The award for best heckle of our Australian tour so far goes to the man who interrupted one of our gigs by shouting, “how’s the football season going for the North lads?” I didn’t want to challenge the heckler too much, after my run-in with the lady the day before who accused me of being sexist. Perhaps she would be in the audience again, ready to pounce, and maybe she’d brought her friends along to back her up this time. Possibly even a journalist to get evidence for an article on the sexist chauvinist, masquerading as a left-wing folk singer, presumably in a bid to preach his sexism to a different kind of crowd, in the hope of converting lefties to his bigoted ideology. I’d have to be careful, just in case I challenge the heckler and then get lambasted because he was a Jew, or gay, or dyslexic, or walked with a limp.
“you wouldn’t have said that to him if he was a heterosexual Christian who is steady on his feet and has no issues with numbers or literacy, would you? Shame on you. People like you make me sick. And you probably took extra pleasure in putting him down because of his nut allergy, didn’t you? You evil bigot!”
You can hear our interaction with the football heckling man on our Australian Young’uns Podcast in April, although annoyingly the recording level on the digital recorder has been doing odd things and so some of the recordings are a bit distorted; but hopefully they’ll be listenable. Otherwise I might have to hire in some actors to pretend to be an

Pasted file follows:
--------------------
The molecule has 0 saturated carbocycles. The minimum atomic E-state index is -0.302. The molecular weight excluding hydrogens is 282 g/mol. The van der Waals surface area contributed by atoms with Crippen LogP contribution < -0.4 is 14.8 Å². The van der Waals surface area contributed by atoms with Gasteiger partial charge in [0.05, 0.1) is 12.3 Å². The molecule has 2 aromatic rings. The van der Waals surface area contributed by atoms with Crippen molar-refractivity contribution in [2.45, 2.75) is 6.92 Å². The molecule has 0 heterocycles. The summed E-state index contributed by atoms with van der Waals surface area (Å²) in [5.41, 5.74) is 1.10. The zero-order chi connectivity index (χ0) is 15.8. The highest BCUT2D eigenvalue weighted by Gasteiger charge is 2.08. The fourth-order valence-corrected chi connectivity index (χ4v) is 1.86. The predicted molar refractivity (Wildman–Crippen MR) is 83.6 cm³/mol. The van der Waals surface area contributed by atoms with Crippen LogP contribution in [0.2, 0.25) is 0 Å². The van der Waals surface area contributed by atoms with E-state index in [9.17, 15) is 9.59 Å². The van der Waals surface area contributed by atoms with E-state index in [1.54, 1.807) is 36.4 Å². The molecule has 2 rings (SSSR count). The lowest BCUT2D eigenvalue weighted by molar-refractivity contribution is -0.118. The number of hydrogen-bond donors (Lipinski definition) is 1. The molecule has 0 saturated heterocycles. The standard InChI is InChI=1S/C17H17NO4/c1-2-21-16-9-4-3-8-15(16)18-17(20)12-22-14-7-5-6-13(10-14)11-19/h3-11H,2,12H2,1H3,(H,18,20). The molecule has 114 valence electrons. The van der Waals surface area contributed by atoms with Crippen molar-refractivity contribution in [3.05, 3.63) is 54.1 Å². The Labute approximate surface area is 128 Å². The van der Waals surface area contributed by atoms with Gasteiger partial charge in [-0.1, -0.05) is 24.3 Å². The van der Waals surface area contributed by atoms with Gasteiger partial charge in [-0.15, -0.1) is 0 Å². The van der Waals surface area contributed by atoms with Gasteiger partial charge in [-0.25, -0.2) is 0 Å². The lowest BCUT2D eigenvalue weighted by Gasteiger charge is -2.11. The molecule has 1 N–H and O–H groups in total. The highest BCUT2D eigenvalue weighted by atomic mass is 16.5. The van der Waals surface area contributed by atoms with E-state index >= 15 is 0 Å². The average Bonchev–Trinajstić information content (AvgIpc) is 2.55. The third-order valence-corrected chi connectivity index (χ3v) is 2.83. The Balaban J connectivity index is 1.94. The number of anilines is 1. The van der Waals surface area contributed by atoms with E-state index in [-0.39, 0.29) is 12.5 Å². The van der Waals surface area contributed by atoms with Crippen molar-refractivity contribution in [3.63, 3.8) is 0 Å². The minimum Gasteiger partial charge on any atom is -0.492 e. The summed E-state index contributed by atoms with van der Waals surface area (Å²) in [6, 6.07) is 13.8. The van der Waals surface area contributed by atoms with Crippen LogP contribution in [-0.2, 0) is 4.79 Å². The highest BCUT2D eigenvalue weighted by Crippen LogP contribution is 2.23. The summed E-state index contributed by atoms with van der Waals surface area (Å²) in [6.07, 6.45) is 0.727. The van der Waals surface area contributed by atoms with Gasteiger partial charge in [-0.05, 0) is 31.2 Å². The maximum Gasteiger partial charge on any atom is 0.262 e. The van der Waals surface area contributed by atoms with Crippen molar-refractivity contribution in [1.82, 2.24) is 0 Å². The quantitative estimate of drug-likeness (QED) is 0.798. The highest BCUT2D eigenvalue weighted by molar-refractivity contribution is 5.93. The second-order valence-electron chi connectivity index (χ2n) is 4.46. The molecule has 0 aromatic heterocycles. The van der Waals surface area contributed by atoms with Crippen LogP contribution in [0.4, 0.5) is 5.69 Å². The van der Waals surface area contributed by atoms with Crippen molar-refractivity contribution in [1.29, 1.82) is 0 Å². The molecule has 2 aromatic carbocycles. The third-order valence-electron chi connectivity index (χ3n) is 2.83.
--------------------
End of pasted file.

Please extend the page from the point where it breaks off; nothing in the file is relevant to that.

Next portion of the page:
audience, and recreate the event, in order to get a none-distorted recording. The upside to doing this is that I’d be able to cheat, and add extra jokes into my dialogue, meaning that I’d come across even funnier and unbelievably quick-witted. By the time I’ve finished honing the script, the original two minutes of improvisation around a heckle could end up lasting for half an hour. Now I think about it, this is a tremendous idea, and I’m regretting openly blogging about it now, as many of you might consequently be suspicious about whether what you’re hearing is actually a genuine clip from a gig, or a professionally acted and perfectly crafted bit of fiction. I would delete this section, but it’s getting late and I can’t afford to reduce the word count. Hopefully you won’t remember, although you probably will because everything that I write in these Dollops is amazingly memorable; I am cursed by my own brilliance.
The people putting together our tour have produced a booklet for us which tells us what we’re doing and when. There’s also information about local attractions, places to eat and drink, fuel stations and other points of interest. Then at the back of the book is a glossary of “handy Australian phrases.” I think the tour management company think we’re a lot more sex drugs and rock and roll than we actually are, given their choice of phrases to include in their “handy” list.